Tyres in poor condition are the second most common mechanical defect contributing to motorcycle accidents – and that’s why Michelin has just launched its first tyre pressure management system for motorcycles, mopeds and scooters.

Created by British technology firm Fit2Go TPMS – a global licensee for Michelin – the new ‘plug and play’ retrofit kit comes with a magnetic display mount, an inductive charger and two sensors, which replace your pride and joy’s original valve caps. Essentially, it offers the same TPMS technology already widely used for car and commercial vehicles markets (and some larger motorcycles and scooters) – but now you can fit it to your own two-wheeler.

Designed to detect loss of pressure, leakage or an increase in temperature – the display provides a highly visual alert and identifies the wheel affected. And Fit2Go TPMS reckons it could significantly reduce the number of motorcycle accidents for which illegal, defective or under-inflated tyres are a contributory factor.


The wireless system features a compact LCD screen which fits into a magnetic mount. It has a claimed battery life of up to three months, with the addition of a USB-powered inductive charger making it simple to top-up when the battery is running low. Once fitted, it displays the pressure of both tyres, with the option of switching from psi to bar, while toggling between front and rear at set intervals, eliminating the need for riders to carry a separate pressure checker.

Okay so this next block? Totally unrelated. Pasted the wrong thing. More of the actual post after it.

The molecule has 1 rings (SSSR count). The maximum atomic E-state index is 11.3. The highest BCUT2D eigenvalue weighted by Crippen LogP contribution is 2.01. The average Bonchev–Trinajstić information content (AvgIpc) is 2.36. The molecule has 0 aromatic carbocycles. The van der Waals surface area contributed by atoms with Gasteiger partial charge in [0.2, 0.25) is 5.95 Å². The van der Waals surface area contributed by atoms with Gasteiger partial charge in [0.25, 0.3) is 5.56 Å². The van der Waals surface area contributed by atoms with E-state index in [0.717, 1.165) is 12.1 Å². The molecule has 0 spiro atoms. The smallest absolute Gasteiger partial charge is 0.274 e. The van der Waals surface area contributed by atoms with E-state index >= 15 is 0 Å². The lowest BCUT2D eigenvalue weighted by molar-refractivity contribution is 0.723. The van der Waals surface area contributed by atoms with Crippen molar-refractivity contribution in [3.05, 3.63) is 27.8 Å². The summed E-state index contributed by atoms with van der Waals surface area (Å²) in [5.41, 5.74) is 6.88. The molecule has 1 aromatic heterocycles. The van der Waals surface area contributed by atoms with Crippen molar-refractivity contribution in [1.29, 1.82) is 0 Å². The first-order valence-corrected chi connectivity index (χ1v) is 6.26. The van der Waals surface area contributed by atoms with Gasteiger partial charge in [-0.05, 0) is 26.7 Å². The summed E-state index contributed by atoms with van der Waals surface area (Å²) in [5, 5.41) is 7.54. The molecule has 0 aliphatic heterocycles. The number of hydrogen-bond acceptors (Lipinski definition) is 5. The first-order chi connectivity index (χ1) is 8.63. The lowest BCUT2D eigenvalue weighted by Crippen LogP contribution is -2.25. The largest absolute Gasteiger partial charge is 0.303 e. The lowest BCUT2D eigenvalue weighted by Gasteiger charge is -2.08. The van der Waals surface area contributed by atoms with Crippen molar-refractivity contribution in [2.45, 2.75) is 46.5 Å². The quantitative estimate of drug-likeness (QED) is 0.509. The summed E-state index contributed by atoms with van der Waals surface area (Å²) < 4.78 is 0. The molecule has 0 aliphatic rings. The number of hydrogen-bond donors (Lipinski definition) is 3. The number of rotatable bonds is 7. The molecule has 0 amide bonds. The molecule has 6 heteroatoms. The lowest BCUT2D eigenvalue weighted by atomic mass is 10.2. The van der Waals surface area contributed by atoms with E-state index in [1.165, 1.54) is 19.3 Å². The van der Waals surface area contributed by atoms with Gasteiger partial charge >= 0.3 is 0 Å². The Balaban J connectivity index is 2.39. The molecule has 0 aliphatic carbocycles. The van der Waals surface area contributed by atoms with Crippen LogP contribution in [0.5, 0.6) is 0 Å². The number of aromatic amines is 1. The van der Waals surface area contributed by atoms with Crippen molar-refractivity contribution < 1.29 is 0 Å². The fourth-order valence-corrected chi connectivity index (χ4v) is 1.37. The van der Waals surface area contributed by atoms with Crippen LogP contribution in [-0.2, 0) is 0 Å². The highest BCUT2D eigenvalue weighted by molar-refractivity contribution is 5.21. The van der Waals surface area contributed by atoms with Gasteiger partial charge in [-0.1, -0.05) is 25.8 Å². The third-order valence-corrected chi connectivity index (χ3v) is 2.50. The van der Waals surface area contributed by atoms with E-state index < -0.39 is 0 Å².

The Fit2Go technology provides early low-pressure warnings if a tyre becomes under-inflated by 15 per cent, an enhanced alert when the pressure either drops by 25 per cent, or should the tyre be over-inflated by 35 per cent or more. It will also alert the rider to high tyre temperatures or fast leakage (at least 2 psi per minute) – a nightmare scenario for any rider, particularly at speed.

Gary Broadfield, Group Managing Director of Fit2Go TPMS, says: “Whatever kind of motorcycle, moped or scooter you ride, you want to have absolute confidence in your tyres – yet few bikes offer any kind of on-board TPMS. Riding on incorrectly inflated rubber or suffering any kind of tyre failure on a motorbike can be catastrophic. Our system continually monitors both tyres and provides precise pressure readings, unlike indirect systems which typically only offer estimates via the bike’s brake sensors. In the event a tyre issue is detected, the rider will see a prominent visual alert on the display unit – which flashes as brightly as the torch on most mobile phones.”


For more information, visit: www.fit2gotpms.com

Ross Mowbray

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